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Oil-Town Dependents React To To The Keystone XL Rejection


President Obama's put an end to the seven-year debate over whether the Keystone XL pipeline ought to be built. He's rejected the project, saying it would undercut U.S. leadership on climate change. People in Canada's oil country weren't surprised by the decision, but they were disappointed. The pipeline would've moved crude oil from Alberta down to refineries on the U.S. Gulf Coast. NPR's Jeff Brady reports from Fort Saskatchewan in Alberta.

JEFF BRADY, BYLINE: It's easy to find someone with oil industry connections in this town. Five minutes in a grocery store parking lot and you meet people like Val Harris.

VAL HARRIS: Well, my son's a pipeline engineer. So his job is, like, one day to the next, and that's it right now. But he's been very lucky to keep it right now.

BRADY: Harris says it's a shame President Obama rejected the Keystone XL pipeline. She says this community needs jobs.

HARRIS: The economy is just not good right now, and we need something to give us a little bit of a boost, I think.

BRADY: People here don't talk much about the environmental effects of crude from oil sands. It requires more processing than traditional oil drilling, and that emits more pollution. Locals instead focus on economic concerns. Herb Walker doesn't understand why Obama would give up pipeline construction jobs.

HERB WALKER: Kind of negative for them.

BRADY: Because?

WALKER: Why? It helps them with employment.

BRADY: Did it surprise you at all?

WALKER: No, not really. I'm not a Obama fan.

BRADY: Among those who say they were not surprised by Obama's announcement Friday was Alberta Premier Rachel Notley. But she was a little taken aback when both Obama and Secretary of State John Kerry referred to crude from Alberta's oil sands as dirty.

RACHEL NOTLEY: I think that it was not necessary to be quite so critical in the way they describe our energy product.

BRADY: Notley says the province needs to do a better job explaining to the world that it takes climate change seriously. The province is working on a plan to address the issue ahead of the Paris climate talks later this month. One thing it's doing is investing hundreds of millions of dollars in a facility that captures carbon pollution before it's released into the air and then stores it underground. Shell Oil Company was showing off that new project Friday. It's connected to Shell's oil sands business. Executive Vice President Lorraine Mitchelmore was asked about losing the Keystone XL. She says that does not create a crisis because there are other ways to transport oil and more pipelines planned.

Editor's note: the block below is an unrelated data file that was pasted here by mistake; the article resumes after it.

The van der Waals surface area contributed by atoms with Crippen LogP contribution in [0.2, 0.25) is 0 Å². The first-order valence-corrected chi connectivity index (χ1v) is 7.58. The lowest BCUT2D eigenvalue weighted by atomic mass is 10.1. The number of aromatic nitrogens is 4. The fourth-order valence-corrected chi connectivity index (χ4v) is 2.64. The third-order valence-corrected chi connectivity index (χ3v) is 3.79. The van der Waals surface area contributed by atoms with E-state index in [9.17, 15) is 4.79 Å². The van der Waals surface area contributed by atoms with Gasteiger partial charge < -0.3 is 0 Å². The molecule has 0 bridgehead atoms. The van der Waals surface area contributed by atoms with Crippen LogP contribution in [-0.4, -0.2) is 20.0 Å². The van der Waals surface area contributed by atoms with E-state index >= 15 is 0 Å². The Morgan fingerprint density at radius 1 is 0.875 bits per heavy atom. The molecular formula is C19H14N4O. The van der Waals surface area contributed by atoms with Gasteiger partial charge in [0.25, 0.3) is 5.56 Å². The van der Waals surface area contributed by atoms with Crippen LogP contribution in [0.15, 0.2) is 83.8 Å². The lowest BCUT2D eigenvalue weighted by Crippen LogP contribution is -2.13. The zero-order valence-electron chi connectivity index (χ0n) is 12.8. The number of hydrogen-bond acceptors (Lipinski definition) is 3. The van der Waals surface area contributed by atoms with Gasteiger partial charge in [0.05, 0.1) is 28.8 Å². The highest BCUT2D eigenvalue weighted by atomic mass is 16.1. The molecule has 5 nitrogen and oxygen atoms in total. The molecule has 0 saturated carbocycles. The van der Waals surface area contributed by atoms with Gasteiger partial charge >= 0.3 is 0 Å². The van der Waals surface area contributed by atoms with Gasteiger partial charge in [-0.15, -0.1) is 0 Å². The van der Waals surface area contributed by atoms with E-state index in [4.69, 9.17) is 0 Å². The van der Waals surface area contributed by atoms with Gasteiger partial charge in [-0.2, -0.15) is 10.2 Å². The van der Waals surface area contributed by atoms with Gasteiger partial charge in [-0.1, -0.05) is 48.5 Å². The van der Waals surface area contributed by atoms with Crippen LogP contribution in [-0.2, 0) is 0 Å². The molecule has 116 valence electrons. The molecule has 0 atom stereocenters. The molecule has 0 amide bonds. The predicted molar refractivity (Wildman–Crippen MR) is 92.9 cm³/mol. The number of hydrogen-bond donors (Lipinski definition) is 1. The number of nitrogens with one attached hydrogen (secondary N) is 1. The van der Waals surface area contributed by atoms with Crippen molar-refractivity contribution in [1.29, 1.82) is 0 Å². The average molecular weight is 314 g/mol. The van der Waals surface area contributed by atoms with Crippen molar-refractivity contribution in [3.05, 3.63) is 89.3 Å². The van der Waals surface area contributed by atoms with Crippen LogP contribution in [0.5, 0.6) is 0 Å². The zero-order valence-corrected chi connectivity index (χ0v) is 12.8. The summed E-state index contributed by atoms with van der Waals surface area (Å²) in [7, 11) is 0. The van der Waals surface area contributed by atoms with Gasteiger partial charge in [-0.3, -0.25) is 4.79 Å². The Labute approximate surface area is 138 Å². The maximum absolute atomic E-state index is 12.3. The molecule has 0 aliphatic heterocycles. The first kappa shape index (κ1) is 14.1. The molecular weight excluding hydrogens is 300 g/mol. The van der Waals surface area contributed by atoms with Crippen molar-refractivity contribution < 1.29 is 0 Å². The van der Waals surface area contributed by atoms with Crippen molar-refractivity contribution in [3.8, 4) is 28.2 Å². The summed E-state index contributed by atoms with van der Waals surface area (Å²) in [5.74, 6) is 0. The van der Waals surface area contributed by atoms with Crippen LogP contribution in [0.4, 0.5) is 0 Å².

LORRAINE MITCHELMORE: Keystone is but one. We have the Eastern pipeline. Of course, you have Kinder Morgan to the West Coast and Northern Gateway. So we still have three possibilities to get our product to market.

BRADY: Without those pipelines in the future, expanding the oil sands business is much less likely. That's why environmentalists are opposing the projects. They want the oil left in the ground. Mike Hudema of Greenpeace, Canada, says the Keystone XL battle was a good place to start.

MIKE HUDEMA: And I think the Keystone XL fight was picked 'cause it was, you know, a decision that didn't need to go through Congress or the Senate, but really at the end of the day, rested on one person's desk. And that was President Obama.

BRADY: Environmentalists lobbied the president hard, chaining themselves to the White House fence and getting arrested in some cases. And now that Obama has rejected the Keystone XL, environmentalists like Hudema are celebrating. Jeff Brady, NPR News, Fort Saskatchewan, Alberta. Transcript provided by NPR, Copyright NPR.

Jeff Brady is a National Desk Correspondent based in Philadelphia, where he covers energy issues and climate change. Brady helped establish NPR's environment and energy collaborative which brings together NPR and Member station reporters from across the country to cover the big stories involving the natural world.
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